Hello everyone, if you hadn't guessed it already my name is Steve. I'm a zoology graduate from Anglia Ruskin University, a Master's graduate from Imperial College London and a current PhD student at the University of Kent. My current area of research is primarily based around barred grass snake (Natrix helvetica) population ecology and the effects of ophidiomycosis. I'm also interested in amphibian disease and population ecology too. As as a zoology graduate I have a wide base of knowledge to draw from but it's always been amphibians and reptiles that have appealed to me (sorry other taxonomic groups). In the past I've also been involved with a few entomological projects too, sorting aquatic macroinvertebrate larvae in order to assess the health of rivers and other ecosystems.
I'm often asked how I got into what I do and the answer is simple - I just never grew up. I'm always looking for new projects to get involved with and finding ways to answer the questions that spontaneously pop into my head. I'm one of those people that likes to be constantly busy and I won't shy away from a challenge! I'm a very confident speaker and I love presenting at conferences about my research and what I've been up to in the field.
My passion for the natural world and tenacious attitude to conserving herpetofauna has opened a number of doors for me, some of which have seen me take on a number of responsibilities. For example, I'm the current chairman of the Cambridgeshire and Peterborough Amphibian & Reptile Group (CPARG), where I help to organise and coordinate a number of amphibian and reptile projects around the county. This involves monitoring a number of populations, including non-native species such as the common midwife toad (Alytes obstetricans). I honed my blogging skills at a site some of you may remember, The Wandering Herpetologist.
After I graduated from my zoology degree, I became an intern for the IUCN SSC Amphibian Red List Authority, focusing the redlisting of south-east Asian amphibians. Again this helped to open more doors for me and I recommend that anyone interested in zoology (or more specifically herpetology) explores the options available to them. The more varied and specialised your skill set becomes, the more in demand you will be. If I've got one piece of information for an avid herpetologists it is to do your best to be as unique as possible and get involved with whatever you can.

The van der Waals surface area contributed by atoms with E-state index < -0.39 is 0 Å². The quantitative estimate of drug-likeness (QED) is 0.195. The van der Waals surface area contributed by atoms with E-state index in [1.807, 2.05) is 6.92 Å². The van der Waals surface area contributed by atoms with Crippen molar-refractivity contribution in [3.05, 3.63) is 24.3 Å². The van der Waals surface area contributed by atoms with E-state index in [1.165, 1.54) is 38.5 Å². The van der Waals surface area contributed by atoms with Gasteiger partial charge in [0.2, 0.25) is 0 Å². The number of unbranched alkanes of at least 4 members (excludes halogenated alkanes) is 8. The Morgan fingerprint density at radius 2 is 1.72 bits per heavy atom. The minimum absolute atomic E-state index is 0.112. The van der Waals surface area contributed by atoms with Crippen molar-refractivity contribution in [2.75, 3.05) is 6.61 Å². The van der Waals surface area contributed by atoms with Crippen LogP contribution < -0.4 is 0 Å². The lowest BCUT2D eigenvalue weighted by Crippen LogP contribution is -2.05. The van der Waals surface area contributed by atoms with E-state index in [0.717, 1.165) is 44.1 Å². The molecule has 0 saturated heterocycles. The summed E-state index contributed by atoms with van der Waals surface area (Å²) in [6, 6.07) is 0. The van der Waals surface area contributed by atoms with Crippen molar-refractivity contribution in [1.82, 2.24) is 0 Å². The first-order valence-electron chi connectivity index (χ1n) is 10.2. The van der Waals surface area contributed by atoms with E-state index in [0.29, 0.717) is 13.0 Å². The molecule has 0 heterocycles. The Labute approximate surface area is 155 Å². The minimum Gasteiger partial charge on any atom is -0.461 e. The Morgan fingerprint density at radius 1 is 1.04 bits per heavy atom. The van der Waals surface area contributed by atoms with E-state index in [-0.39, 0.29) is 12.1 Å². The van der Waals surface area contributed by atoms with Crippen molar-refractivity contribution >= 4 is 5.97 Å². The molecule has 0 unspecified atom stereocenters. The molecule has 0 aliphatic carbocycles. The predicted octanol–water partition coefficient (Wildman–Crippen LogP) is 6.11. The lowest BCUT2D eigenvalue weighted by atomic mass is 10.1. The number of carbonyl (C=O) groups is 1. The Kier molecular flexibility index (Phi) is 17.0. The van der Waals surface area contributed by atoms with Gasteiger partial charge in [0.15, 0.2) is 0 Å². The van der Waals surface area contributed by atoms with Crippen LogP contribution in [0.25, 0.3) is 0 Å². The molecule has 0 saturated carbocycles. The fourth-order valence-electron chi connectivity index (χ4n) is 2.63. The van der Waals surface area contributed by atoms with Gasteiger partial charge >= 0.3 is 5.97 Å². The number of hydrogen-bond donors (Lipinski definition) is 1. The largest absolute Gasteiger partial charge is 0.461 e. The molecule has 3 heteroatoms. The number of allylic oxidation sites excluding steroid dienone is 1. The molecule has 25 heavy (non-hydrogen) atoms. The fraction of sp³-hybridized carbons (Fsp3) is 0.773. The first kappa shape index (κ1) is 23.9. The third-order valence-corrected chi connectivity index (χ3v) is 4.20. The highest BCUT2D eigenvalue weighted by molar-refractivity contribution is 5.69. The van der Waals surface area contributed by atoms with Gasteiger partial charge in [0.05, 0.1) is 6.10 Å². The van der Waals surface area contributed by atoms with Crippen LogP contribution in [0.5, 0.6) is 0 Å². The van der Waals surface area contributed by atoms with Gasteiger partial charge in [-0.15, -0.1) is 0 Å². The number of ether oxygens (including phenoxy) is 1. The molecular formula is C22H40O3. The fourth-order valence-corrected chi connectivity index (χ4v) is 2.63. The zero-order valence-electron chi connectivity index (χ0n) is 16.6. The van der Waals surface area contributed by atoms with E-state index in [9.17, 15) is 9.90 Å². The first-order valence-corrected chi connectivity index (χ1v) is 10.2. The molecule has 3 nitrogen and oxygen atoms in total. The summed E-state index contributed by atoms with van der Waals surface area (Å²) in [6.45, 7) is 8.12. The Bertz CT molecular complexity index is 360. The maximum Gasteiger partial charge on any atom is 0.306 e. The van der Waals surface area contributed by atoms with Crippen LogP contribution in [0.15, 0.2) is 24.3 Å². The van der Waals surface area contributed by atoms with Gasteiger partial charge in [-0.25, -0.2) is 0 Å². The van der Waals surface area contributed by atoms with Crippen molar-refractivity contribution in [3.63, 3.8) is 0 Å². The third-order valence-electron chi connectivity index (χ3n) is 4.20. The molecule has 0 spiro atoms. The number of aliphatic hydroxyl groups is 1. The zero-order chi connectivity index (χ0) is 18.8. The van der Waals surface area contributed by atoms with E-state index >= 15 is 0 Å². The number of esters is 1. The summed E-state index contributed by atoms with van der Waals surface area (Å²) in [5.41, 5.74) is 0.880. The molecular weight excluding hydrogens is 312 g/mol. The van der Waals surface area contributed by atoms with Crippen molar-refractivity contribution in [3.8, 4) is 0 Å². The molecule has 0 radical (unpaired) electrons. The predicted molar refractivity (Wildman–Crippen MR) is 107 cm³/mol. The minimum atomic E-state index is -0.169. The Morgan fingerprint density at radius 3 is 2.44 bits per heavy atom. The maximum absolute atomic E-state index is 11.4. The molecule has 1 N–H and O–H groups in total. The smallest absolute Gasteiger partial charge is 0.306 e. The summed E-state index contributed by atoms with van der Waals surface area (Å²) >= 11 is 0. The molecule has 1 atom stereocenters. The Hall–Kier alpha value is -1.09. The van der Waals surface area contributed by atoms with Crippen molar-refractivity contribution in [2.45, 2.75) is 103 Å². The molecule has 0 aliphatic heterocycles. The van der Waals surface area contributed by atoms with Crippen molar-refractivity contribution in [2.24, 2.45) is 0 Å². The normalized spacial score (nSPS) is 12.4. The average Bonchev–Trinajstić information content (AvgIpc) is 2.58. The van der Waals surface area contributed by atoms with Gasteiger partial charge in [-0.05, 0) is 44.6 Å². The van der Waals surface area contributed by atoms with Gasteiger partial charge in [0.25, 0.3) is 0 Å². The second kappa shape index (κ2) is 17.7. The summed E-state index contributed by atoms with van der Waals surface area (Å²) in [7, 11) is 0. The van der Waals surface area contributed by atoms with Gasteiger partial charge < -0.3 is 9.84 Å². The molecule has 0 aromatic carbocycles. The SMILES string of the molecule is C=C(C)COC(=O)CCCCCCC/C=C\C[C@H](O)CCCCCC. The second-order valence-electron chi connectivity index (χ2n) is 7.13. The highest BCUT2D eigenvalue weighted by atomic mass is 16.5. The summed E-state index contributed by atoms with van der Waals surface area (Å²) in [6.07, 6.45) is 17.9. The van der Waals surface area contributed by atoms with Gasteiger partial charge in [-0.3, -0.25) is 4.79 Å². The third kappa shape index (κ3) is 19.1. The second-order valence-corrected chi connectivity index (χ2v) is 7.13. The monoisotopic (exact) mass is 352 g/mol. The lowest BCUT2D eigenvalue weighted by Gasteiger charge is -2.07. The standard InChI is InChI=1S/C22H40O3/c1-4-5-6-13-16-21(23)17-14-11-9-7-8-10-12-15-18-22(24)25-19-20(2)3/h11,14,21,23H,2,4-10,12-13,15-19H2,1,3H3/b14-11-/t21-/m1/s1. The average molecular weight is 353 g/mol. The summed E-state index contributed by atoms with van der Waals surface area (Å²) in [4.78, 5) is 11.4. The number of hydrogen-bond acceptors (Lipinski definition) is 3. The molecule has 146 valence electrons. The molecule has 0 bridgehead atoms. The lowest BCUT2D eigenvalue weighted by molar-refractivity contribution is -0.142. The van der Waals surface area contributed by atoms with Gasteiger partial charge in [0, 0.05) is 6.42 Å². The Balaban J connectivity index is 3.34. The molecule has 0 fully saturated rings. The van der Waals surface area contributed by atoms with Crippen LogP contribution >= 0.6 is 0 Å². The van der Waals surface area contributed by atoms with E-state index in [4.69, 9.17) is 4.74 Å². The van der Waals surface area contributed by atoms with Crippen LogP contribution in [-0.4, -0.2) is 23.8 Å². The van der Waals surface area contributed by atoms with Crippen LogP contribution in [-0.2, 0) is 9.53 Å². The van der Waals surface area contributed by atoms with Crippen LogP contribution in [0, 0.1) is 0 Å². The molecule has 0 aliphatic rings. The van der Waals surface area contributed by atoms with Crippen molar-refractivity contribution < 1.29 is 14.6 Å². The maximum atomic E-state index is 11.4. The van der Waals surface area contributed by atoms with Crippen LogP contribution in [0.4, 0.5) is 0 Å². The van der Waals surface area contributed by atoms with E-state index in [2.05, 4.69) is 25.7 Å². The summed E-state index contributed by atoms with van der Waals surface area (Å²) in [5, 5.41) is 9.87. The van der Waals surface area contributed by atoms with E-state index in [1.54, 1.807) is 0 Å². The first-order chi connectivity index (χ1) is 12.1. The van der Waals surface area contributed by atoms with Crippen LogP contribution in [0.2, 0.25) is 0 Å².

It's easy to see where my passion lies and I hope that with my website that I'll be able to tie everything together in one place for you all to enjoy! I also hope to share my journey with you all as well as sharing my stories (via my blog) and also my research. You may be wondering how I got the nickname 'the newt guy', this was given to me at during my undergraduate years as I spent all of my spare time surveying for newts (partly for my dissertation and partly for fun). I haven't yet been given a new nickname regarding my snake research but there is still time! Speaking of university I was former committee member of the Anglia Ruskin Wildlife Society and I'm currently on the committee of the University of Kent Conservation Society.
I'm a current member of the Amphibian Specialist Group (ASG) as well as the International Varanid Interest Group (IVIG). Back in the UK, I'm a council member for the British Herpetological Society (BHS) and I also manage the Society's Twitter account. The British Herpetological Society was founded in 1947, being one of the oldest herpetological organisations. I'm immensely proud to be playing my part in helping to shape and guide it's future in our ever changing world! I recently joined the Global Ranavirus Consortium and I'm looking forward to the opportunities it may bring, despite the fact my research doesn't focus on Ranaviruses.
There are a number of other organisations I'm involved with in a volunteering capacity instead of an . One of them is Captive and Field Herpetology, a journal as well as herpetological expedition team. I'm also on the Advisory Committee for Save The Snakes, a non-profit based in the US that works around the world to help conserve snakes and reduce conflict with people. Snakebite is one of the most neglected tropical diseases so I feel that this is a worthy cause, saving both the lives of snakes and humans alike! Finally, I'm on the Task Force for SAVE THE FROGS!, another non-profit based in the US. It is probably clear that amphibians and reptiles are my passions, I'm happy to give up my spare time to help promote their conservation as well as undertaking direct action.